MeT was supposed Despite being a speech celebrating a Muslim holiday, Hassan Nasrara dedicated an amazing amount of it to Christian politician Samir Jaaja. There weren’t many reasons for the celebration anyway. A Shiite party and militia leader, Hezbollah, spoke on October 18, four days after an hour-long shootout in Beirut, which killed seven people. It was the worst street violence in the Lebanese capital since 2008. Mr. Nasrara blames Mr. Jaaja.
According to Mr. Nasrara, the Lebanese Forces (LF), The right-wing Christian party, led by Geagea, was about to cause a civil war. Hezbollah has 100,000 fighters trained for combat, he added. This claim cannot be verified, but is probably exaggerated. Still, the warning was clear. “Don’t miscalculate,” Nasrara told his rivals. “Act wisely.”
The shootout on October 14 focused on protests against Judge Tarek al-Bitar, who investigated a major explosion at the port of Beirut about a year ago. Another Shiite party, Hezbollah and Amal, who co-sponsored the protest, said the snipers had fired at the demonstrators. NS LF Rejected the role. NS CCTV Meanwhile, the video shows Lebanese soldiers firing at protesters and states that the military is investigating.
But the shooting has begun. For many Lebanese, the Beirut scene was reminiscent of the 15-year civil war that ended in 1990. Hezbollah and Amal spent months using legal and political pressure to stall port investigations. Now, the ghost of violence also depends on it.
Bitar is arguably the most difficult job in Lebanon. One of the largest non-nuclear explosions in history, the explosion killed 218 people and destroyed much of the city centre. It was improperly stored for many years due to the 2,750 tonnes of ammonium nitrate that arrived by ship in 2013. Many Lebanese leaders were aware of this and did nothing to make it safe. Therefore, hesitate to support the probe. President Michel Aoun supports Mr. Vital, but says he has banned interviews with National Security Director Tony Saliba (like Christian Aoun). Hassan Diab, the prime minister at the time of the blast, ignored the summons of cross-examination last month and flew to the United States.
But it was Hezbollah and Amal who did the most to thwart the probe. Mr Nasrara accused him of prejudice and called on the judge to resign. A Lebanese reporter said Hezbollah’s chief of security, Wafik Safa, threatened to give her to Mr. Vital. “We have enough of you,” it should have read. “We go to the end of the legal path, and if that doesn’t work, we’ll force you away.” Former Amal minister filed a proceeding seeking Mr. Vital’s dismissal. (Later fired).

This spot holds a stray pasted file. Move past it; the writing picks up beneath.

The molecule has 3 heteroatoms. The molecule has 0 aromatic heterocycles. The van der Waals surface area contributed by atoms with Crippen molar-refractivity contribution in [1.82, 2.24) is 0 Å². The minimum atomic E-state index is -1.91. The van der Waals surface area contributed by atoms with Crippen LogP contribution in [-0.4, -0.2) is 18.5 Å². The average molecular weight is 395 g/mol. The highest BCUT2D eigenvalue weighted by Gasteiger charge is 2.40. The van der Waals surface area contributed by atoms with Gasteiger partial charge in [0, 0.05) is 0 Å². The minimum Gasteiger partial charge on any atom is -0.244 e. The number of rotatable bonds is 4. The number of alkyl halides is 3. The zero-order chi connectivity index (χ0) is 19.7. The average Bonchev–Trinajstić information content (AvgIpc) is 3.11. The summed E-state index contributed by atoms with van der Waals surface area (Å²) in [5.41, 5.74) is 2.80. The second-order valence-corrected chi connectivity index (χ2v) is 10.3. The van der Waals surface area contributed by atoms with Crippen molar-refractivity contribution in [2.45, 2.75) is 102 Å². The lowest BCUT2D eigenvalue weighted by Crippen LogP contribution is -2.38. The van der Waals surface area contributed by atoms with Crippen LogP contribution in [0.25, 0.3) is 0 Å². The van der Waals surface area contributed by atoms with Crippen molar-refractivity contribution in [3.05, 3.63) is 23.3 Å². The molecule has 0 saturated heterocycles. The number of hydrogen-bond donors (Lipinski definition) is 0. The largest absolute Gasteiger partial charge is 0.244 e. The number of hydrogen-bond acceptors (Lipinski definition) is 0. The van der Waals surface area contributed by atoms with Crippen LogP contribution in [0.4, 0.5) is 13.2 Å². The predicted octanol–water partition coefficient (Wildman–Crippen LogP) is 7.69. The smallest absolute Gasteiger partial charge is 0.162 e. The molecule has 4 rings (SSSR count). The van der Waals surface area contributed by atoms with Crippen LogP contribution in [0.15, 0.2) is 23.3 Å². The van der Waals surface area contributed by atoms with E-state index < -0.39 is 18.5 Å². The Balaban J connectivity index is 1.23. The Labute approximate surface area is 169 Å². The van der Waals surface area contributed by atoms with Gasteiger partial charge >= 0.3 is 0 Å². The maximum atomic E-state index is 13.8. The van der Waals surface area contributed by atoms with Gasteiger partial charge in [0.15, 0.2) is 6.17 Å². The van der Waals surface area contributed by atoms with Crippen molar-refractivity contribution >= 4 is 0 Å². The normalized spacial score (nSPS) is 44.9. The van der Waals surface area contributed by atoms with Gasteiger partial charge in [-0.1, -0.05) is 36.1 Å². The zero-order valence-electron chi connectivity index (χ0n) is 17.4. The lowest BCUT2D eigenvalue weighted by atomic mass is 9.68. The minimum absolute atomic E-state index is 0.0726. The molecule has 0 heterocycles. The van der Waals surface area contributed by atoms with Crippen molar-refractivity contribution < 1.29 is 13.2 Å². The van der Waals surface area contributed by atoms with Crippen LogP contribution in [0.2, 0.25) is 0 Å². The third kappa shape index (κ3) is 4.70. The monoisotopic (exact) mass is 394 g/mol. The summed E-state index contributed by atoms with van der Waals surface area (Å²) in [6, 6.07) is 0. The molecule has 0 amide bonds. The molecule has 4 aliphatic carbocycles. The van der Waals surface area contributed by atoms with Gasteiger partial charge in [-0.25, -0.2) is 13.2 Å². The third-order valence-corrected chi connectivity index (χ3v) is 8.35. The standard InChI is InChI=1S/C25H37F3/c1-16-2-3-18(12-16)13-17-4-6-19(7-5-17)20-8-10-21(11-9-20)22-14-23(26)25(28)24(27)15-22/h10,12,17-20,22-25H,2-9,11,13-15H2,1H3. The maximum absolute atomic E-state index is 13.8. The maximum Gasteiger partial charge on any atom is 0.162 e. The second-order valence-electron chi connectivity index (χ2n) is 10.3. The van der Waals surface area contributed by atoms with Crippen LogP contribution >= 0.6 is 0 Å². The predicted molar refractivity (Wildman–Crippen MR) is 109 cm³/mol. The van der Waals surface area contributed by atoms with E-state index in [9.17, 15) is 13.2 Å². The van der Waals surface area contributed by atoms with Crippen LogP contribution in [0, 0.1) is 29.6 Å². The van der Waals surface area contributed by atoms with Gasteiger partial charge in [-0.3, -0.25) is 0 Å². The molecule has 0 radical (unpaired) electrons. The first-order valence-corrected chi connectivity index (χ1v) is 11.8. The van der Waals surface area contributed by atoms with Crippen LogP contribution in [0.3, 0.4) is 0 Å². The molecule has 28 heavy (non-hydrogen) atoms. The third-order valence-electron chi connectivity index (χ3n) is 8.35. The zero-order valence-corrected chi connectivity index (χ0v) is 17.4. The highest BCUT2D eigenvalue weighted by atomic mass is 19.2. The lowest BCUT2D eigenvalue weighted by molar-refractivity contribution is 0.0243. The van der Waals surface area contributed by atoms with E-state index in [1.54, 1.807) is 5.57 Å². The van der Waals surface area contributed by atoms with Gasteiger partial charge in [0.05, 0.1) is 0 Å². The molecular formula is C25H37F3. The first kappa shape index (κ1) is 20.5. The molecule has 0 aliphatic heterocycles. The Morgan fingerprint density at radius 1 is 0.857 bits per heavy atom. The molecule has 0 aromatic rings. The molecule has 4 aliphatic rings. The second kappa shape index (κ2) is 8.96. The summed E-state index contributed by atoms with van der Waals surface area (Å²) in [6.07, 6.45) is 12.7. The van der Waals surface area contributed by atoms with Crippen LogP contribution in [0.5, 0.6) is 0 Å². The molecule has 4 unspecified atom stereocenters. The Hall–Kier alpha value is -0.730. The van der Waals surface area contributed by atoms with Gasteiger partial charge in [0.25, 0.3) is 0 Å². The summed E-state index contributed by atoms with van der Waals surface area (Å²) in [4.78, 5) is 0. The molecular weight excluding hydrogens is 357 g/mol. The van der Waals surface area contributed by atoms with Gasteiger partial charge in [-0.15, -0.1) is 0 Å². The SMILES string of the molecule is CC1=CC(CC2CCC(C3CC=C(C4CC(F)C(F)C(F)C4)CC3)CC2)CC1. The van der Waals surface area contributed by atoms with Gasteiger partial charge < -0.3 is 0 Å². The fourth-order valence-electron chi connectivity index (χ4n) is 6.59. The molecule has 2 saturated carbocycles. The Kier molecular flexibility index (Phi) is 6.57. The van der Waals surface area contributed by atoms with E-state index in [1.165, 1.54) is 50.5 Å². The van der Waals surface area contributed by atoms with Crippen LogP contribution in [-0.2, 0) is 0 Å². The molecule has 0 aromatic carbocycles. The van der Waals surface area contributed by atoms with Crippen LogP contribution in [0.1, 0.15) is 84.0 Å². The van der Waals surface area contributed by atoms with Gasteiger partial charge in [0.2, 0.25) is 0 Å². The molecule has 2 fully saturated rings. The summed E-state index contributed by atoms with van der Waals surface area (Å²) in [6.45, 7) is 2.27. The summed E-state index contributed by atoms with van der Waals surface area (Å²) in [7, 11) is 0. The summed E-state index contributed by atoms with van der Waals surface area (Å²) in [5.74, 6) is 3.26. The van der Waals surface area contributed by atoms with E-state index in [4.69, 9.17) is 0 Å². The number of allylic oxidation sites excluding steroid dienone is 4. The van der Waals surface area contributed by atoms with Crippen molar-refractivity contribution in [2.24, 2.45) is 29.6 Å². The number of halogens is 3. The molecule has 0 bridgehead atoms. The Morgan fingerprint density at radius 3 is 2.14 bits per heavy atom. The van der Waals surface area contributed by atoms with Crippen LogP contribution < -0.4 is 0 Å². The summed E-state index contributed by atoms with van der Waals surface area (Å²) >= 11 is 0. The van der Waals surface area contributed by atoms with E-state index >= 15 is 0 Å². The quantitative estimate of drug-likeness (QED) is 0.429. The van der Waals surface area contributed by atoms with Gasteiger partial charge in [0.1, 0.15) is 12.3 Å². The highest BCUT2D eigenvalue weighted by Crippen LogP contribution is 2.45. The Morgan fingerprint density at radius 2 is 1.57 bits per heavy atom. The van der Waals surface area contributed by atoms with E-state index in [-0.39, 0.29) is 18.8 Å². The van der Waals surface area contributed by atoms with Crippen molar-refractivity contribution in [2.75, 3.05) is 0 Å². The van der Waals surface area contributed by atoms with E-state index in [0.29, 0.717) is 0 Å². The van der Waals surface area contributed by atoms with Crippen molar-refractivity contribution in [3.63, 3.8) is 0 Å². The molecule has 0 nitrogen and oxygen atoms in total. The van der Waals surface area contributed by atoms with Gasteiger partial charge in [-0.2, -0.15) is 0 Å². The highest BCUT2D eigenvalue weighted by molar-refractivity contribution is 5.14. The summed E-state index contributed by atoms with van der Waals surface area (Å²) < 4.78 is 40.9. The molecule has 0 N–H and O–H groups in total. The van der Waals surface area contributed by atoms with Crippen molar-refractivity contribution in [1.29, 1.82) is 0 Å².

The victim’s family has long supported Mr. Vital. However, the day after the clash, family spokesman Ibrahim Hotate released a strange video calling for Mr. Bitter to be dismissed and accused “American interference” in an investigation. The message contradicted his past remarks. Many Lebanese believe it was forced. At one point, Mr. Hotate looked away from the camera and seemed to be looking at someone in the room with him.
Prime Minister Najib Mikati said he would not convene a cabinet (including Hezbollah and Amal) until a “solution” to the conflict was found. He took office more than a year later in September without a proper government (two other men tried to form a cabinet in the meantime but failed). His predecessor, Mr. Diab, spent most of his tenure as a reckless caretaker.
Meanwhile, the country fell into an economic crisis and the World Bank was ranked as one of the worst everywhere since the mid-1800s. Last year, the economy shrank by an estimated 25%. The Lebanese pound, which had long been fixed at $ 1,500, is now trading at around $ 21,000. Annual inflation is over 100%.
Mikati gives a rescue package IMF, Among many other tasks. He won’t be long. The election was scheduled for May. On October 19, Congress resolved to ostensibly advance them to March to avoid having candidates campaign during Ramadan. This solidifies our view of port surveys. For example, Geagea will use Bitar’s support to strengthen support among his Christian bases (many of the most devastated areas near the eastern port of Beirut are historically Christians. is).
There is no logic to resume the civil war. Hezbollah is by far the strongest faction in Lebanon and is better equipped than the army. The enemy lacks the muscles to challenge it. But if war is unlikely, so is stability. Thousands of soldiers have reportedly abandoned their troops, and conscription is now bringing back only $ 60 a month (compared to $ 800 two years ago). The crisis has created a huge pool of unemployed and angry young people. Mr Nasrara may be confident that his militia can dodge rival warlords. But no one can maintain peace unless the cabinet moves swiftly to prevent the collapse of Lebanon, which Hezbollah and Amal are making difficult. ■■
This article was published in the printed Middle East and Africa section under the heading “Probing to odeep”.
How the investigation led to a shootout in Lebanon
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